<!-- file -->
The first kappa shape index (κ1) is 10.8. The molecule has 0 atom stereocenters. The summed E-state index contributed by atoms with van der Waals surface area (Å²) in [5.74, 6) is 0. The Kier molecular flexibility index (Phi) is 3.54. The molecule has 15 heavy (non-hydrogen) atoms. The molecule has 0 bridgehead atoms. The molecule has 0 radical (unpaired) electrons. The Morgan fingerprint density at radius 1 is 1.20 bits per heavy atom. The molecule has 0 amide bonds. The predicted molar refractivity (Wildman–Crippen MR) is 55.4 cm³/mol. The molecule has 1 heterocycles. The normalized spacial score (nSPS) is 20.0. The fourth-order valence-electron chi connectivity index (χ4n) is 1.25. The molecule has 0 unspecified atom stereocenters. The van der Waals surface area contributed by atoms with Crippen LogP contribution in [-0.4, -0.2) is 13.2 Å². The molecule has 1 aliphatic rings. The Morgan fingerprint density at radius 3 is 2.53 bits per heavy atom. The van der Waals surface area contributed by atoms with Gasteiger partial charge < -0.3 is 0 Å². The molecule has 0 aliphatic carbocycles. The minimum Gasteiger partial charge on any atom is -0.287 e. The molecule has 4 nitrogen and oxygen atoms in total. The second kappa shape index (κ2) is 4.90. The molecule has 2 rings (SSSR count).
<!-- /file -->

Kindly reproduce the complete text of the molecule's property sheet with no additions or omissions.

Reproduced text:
The first kappa shape index (κ1) is 10.8. The molecule has 0 atom stereocenters. The summed E-state index contributed by atoms with van der Waals surface area (Å²) in [5.74, 6) is 0. The Kier molecular flexibility index (Phi) is 3.54. The molecule has 15 heavy (non-hydrogen) atoms. The molecule has 0 bridgehead atoms. The molecule has 0 radical (unpaired) electrons. The Morgan fingerprint density at radius 1 is 1.20 bits per heavy atom. The molecule has 0 amide bonds. The predicted molar refractivity (Wildman–Crippen MR) is 55.4 cm³/mol. The molecule has 1 heterocycles. The normalized spacial score (nSPS) is 20.0. The fourth-order valence-electron chi connectivity index (χ4n) is 1.25. The molecule has 0 unspecified atom stereocenters. The van der Waals surface area contributed by atoms with Crippen LogP contribution in [-0.4, -0.2) is 13.2 Å². The molecule has 1 aliphatic rings. The Morgan fingerprint density at radius 3 is 2.53 bits per heavy atom. The van der Waals surface area contributed by atoms with Gasteiger partial charge < -0.3 is 0 Å². The molecule has 0 aliphatic carbocycles. The minimum Gasteiger partial charge on any atom is -0.287 e. The molecule has 4 nitrogen and oxygen atoms in total. The second kappa shape index (κ2) is 4.90. The molecule has 2 rings (SSSR count).